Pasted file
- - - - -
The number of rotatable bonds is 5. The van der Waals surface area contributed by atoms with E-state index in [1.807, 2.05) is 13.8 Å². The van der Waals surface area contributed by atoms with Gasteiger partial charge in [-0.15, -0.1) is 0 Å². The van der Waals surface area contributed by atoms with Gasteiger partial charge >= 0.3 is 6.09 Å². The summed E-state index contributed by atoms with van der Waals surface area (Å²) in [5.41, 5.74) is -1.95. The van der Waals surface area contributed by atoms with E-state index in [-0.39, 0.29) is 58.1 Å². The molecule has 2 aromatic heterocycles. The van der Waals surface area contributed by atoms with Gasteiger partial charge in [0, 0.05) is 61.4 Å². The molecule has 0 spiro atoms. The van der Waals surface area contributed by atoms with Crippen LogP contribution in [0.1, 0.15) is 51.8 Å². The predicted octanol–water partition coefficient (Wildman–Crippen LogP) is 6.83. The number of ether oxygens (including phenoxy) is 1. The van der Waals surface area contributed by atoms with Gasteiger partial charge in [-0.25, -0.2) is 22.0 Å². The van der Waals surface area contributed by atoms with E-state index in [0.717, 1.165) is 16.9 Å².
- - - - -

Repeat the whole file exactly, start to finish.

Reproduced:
The number of rotatable bonds is 5. The van der Waals surface area contributed by atoms with E-state index in [1.807, 2.05) is 13.8 Å². The van der Waals surface area contributed by atoms with Gasteiger partial charge in [-0.15, -0.1) is 0 Å². The van der Waals surface area contributed by atoms with Gasteiger partial charge >= 0.3 is 6.09 Å². The summed E-state index contributed by atoms with van der Waals surface area (Å²) in [5.41, 5.74) is -1.95. The van der Waals surface area contributed by atoms with E-state index in [-0.39, 0.29) is 58.1 Å². The molecule has 2 aromatic heterocycles. The van der Waals surface area contributed by atoms with Gasteiger partial charge in [0, 0.05) is 61.4 Å². The molecule has 0 spiro atoms. The van der Waals surface area contributed by atoms with Crippen LogP contribution in [0.1, 0.15) is 51.8 Å². The predicted octanol–water partition coefficient (Wildman–Crippen LogP) is 6.83. The number of ether oxygens (including phenoxy) is 1. The van der Waals surface area contributed by atoms with Gasteiger partial charge in [-0.25, -0.2) is 22.0 Å². The van der Waals surface area contributed by atoms with E-state index in [0.717, 1.165) is 16.9 Å².